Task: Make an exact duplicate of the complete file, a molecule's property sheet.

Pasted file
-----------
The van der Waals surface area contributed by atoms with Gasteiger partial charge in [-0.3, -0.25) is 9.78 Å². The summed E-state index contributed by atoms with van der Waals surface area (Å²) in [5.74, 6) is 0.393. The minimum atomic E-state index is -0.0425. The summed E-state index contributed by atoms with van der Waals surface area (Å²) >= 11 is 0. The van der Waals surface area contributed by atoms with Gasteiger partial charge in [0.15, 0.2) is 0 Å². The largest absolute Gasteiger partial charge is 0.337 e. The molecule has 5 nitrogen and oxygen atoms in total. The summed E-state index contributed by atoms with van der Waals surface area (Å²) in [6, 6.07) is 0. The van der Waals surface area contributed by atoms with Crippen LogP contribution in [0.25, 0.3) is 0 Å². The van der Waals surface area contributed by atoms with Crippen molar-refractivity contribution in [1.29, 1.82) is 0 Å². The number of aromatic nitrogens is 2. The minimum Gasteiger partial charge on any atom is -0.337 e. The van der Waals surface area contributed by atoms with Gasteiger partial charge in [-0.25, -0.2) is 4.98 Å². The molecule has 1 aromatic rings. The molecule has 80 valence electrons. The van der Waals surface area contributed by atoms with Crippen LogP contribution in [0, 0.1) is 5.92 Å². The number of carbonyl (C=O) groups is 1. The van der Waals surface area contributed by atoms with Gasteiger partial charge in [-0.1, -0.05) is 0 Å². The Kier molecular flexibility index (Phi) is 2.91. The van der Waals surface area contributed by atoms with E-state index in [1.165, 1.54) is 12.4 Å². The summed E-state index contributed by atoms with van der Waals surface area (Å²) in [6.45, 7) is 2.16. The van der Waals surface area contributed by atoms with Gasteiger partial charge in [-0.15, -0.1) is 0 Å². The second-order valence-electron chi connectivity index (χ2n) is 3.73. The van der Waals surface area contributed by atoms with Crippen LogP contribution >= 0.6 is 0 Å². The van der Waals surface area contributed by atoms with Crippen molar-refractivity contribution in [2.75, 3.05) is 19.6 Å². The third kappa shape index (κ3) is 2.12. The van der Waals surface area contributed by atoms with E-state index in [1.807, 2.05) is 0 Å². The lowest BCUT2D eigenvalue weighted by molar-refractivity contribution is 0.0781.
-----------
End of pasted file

The van der Waals surface area contributed by atoms with Gasteiger partial charge in [-0.3, -0.25) is 9.78 Å². The summed E-state index contributed by atoms with van der Waals surface area (Å²) in [5.74, 6) is 0.393. The minimum atomic E-state index is -0.0425. The summed E-state index contributed by atoms with van der Waals surface area (Å²) >= 11 is 0. The van der Waals surface area contributed by atoms with Gasteiger partial charge in [0.15, 0.2) is 0 Å². The largest absolute Gasteiger partial charge is 0.337 e. The molecule has 5 nitrogen and oxygen atoms in total. The summed E-state index contributed by atoms with van der Waals surface area (Å²) in [6, 6.07) is 0. The van der Waals surface area contributed by atoms with Crippen LogP contribution in [0.25, 0.3) is 0 Å². The van der Waals surface area contributed by atoms with Crippen molar-refractivity contribution in [1.29, 1.82) is 0 Å². The number of aromatic nitrogens is 2. The minimum Gasteiger partial charge on any atom is -0.337 e. The van der Waals surface area contributed by atoms with Gasteiger partial charge in [-0.25, -0.2) is 4.98 Å². The molecule has 1 aromatic rings. The molecule has 80 valence electrons. The van der Waals surface area contributed by atoms with Crippen LogP contribution in [0, 0.1) is 5.92 Å². The number of carbonyl (C=O) groups is 1. The van der Waals surface area contributed by atoms with Gasteiger partial charge in [-0.1, -0.05) is 0 Å². The Kier molecular flexibility index (Phi) is 2.91. The van der Waals surface area contributed by atoms with E-state index in [1.165, 1.54) is 12.4 Å². The summed E-state index contributed by atoms with van der Waals surface area (Å²) in [6.45, 7) is 2.16. The van der Waals surface area contributed by atoms with Gasteiger partial charge in [-0.15, -0.1) is 0 Å². The second-order valence-electron chi connectivity index (χ2n) is 3.73. The van der Waals surface area contributed by atoms with Crippen LogP contribution >= 0.6 is 0 Å². The van der Waals surface area contributed by atoms with Crippen molar-refractivity contribution in [2.75, 3.05) is 19.6 Å². The third kappa shape index (κ3) is 2.12. The van der Waals surface area contributed by atoms with E-state index in [1.807, 2.05) is 0 Å². The lowest BCUT2D eigenvalue weighted by molar-refractivity contribution is 0.0781.